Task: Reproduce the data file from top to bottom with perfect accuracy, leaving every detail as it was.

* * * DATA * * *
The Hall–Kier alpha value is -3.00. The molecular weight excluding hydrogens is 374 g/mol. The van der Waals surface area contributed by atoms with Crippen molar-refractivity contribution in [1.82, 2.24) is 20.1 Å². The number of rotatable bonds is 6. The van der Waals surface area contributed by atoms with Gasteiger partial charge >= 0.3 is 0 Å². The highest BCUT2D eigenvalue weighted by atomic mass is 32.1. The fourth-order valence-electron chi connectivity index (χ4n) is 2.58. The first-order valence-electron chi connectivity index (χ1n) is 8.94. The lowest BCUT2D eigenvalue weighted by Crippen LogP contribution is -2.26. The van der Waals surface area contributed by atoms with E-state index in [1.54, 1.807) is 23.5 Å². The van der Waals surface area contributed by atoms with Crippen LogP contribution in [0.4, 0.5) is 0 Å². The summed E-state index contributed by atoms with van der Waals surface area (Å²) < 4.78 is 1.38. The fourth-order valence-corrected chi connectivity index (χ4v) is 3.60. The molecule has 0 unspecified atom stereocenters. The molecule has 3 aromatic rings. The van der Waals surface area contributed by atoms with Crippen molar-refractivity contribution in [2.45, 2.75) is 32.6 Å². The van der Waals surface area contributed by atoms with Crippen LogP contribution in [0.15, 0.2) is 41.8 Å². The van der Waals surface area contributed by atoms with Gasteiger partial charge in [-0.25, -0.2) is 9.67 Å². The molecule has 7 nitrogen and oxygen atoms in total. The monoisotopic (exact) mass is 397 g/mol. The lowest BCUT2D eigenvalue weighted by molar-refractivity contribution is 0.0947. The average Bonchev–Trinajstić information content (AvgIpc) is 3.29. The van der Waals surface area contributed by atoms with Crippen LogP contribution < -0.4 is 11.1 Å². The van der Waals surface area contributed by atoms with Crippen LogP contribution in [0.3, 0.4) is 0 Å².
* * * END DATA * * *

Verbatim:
The Hall–Kier alpha value is -3.00. The molecular weight excluding hydrogens is 374 g/mol. The van der Waals surface area contributed by atoms with Crippen molar-refractivity contribution in [1.82, 2.24) is 20.1 Å². The number of rotatable bonds is 6. The van der Waals surface area contributed by atoms with Gasteiger partial charge >= 0.3 is 0 Å². The highest BCUT2D eigenvalue weighted by atomic mass is 32.1. The fourth-order valence-electron chi connectivity index (χ4n) is 2.58. The first-order valence-electron chi connectivity index (χ1n) is 8.94. The lowest BCUT2D eigenvalue weighted by Crippen LogP contribution is -2.26. The van der Waals surface area contributed by atoms with E-state index in [1.54, 1.807) is 23.5 Å². The van der Waals surface area contributed by atoms with Crippen LogP contribution in [0.4, 0.5) is 0 Å². The summed E-state index contributed by atoms with van der Waals surface area (Å²) < 4.78 is 1.38. The fourth-order valence-corrected chi connectivity index (χ4v) is 3.60. The molecule has 0 unspecified atom stereocenters. The molecule has 3 aromatic rings. The van der Waals surface area contributed by atoms with Crippen molar-refractivity contribution in [2.45, 2.75) is 32.6 Å². The van der Waals surface area contributed by atoms with Crippen LogP contribution in [0.15, 0.2) is 41.8 Å². The van der Waals surface area contributed by atoms with Gasteiger partial charge in [-0.25, -0.2) is 9.67 Å². The molecule has 7 nitrogen and oxygen atoms in total. The monoisotopic (exact) mass is 397 g/mol. The lowest BCUT2D eigenvalue weighted by molar-refractivity contribution is 0.0947. The average Bonchev–Trinajstić information content (AvgIpc) is 3.29. The van der Waals surface area contributed by atoms with Crippen LogP contribution < -0.4 is 11.1 Å². The van der Waals surface area contributed by atoms with Crippen LogP contribution in [0.3, 0.4) is 0 Å².